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Ending debt-based driver's license suspensions

Leisa Moseley
Leisa Moseley
Customers at DMV

On Oct. 1, many Nevadans who depend on their cars for survival could breathe a sigh of relief. People whose licenses were previously suspended simply because they could not afford to pay a minor traffic ticket will be free to drive.

In a rare outbreak of bipartisan commonsense, Nevada lawmakers passed and Gov. Sisolak signed SB219, championed by Senator Nicole Canizzarrro and Assemblywoman Cecelia Gonzalez. The bill ends Nevada's widespread practice of suspending driver’s licenses when people cannot afford to pay fines and fees stemming from a minor traffic ticket. 

And, effective Oct. 1, the law requires the Department of Motor Vehicles to automatically restore licenses previously suspended for unpaid court debt — without charging a reinstatement fee. Provided that it has a current address, the DMV will send a postcard to eligible drivers, informing them that their license has been reinstated.    

In Nevada, people who can’t immediately pay a ticket have long faced additional fees, driver’s license suspensions and, far too frequently, arrest and jail.  Every year, these antiquated policies have trapped hundreds of thousands of Nevadans in the justice system.

SB219 is one of two bills passed by lawmakers in the 2021 legislative session intended to reform the system of traffic violations. The other, AB116, sponsored by Assemblywoman Rochelle Nguyen, decriminalizes minor traffic violations and ends the practice of courts issuing warrants when people can’t pay the fines and fees. 

These two pieces of legislation are part of the same puzzle — both license suspensions and traffic warrants punish poverty, setting off a vicious cycle that’s almost impossible to escape.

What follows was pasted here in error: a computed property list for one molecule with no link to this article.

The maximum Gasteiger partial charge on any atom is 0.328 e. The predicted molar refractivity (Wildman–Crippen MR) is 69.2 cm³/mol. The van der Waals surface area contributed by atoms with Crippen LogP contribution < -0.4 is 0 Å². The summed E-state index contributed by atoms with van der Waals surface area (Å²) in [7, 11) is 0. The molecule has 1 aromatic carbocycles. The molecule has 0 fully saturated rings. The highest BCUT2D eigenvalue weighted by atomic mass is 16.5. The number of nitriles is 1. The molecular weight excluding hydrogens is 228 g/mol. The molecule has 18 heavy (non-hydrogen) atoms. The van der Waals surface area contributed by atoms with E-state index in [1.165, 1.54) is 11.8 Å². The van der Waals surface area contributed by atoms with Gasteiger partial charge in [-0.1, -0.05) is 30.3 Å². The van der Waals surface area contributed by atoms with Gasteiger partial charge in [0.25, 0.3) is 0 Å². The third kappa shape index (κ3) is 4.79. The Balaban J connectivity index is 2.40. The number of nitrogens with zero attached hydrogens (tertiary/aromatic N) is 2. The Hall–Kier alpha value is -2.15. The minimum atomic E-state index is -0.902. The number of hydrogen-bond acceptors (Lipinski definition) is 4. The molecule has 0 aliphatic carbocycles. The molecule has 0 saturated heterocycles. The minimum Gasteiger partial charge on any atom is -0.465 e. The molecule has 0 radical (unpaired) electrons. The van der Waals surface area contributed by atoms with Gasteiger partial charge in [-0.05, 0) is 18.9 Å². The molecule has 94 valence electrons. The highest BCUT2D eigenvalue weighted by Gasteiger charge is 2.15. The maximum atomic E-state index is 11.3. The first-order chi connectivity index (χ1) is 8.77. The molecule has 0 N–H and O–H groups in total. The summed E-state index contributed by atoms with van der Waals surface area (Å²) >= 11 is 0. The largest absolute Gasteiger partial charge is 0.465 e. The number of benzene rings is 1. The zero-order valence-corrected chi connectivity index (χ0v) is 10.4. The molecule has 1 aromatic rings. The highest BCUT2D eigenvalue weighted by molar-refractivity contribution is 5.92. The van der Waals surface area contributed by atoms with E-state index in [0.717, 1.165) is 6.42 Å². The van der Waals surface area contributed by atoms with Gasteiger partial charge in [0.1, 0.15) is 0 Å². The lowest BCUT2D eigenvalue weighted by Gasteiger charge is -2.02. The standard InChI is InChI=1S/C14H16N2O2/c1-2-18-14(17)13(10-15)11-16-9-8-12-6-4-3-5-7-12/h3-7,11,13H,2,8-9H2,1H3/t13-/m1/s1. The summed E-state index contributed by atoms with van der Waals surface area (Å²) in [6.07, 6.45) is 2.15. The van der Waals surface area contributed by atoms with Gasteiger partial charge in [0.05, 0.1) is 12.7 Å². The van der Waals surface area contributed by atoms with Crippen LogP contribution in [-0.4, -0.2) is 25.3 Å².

Previously, Nevada drivers who were cited for traffic violations as minor as driving with expired vehicle registration — and who could not afford to pay the often exorbitant fines and fees that came with those violations — faced additional fees and all too often, the possibility of being arrested and jailed. SB219 and AB116 end that. And it’s about time. 

Data from the DMV showed that between July 2017 and June 2019, more than 38,000 Nevadans had their driver’s license suspended simply because they were unable to pay the fines and fees associated with traffic tickets for minor violations. A UNLV study showed that the top ten offenses for which traffic warrants were issued had nothing to do with driving and did nothing to enhance public safety. They were citations for administrative offenses such as not having proof of insurance in the vehicle, having an obstructed license plate, or driving with expired vehicle registration.

With a suspended driver’s license, how is someone supposed to get to work or the grocery store? How does one get their children to school or the doctor? With Nevada’s poor system of public transportation, driving, for most of us, is a necessity. 

In any case, suspending driver’s licenses is an ineffective method for coercing people to pay outstanding debt. When people are given the option of affordable payment plans and allowed to continue to drive, they are much more likely to pay their fines and fees. When other states replaced license suspensions with income-based payment plans, collections actually increased.

In just the last five years, realizing the harm that these policies cause, 22 U.S. states — including red states like Mississippi, Idaho, Montana, Utah, West Virginia, Texas, and Arkansas — have passed major reforms to curb debt-based driver’s license suspensions. The U.S. Senate’s bipartisan Driving for Opportunity Act — supported by an eyebrow-raising list of groups, from the Fraternal Order of Police to the U.S. Chamber of Commerce — would incentivize more states to stop suspending licenses for unpaid debt. I am proud that Nevada is now among these states. 

Whether Nevada uses bench warrants or driver’s license suspensions to punish and criminalize people who simply can’t afford a traffic ticket, either way the end result is similar: It’s a lose-lose situation for both struggling Nevadans and the state’s bottom line. Stuck in a cycle of punishment and poverty, people can lose their jobs, their homes, and their ability to support themselves.

These two new laws are critical steps toward ending Nevada’s two-tiered system of justice – and toward a future where our state’s economic and public safety policies are grounded in reason and integrity.

Leisa Moseley is the Nevada State Director at the Fines and Fees Justice Center.

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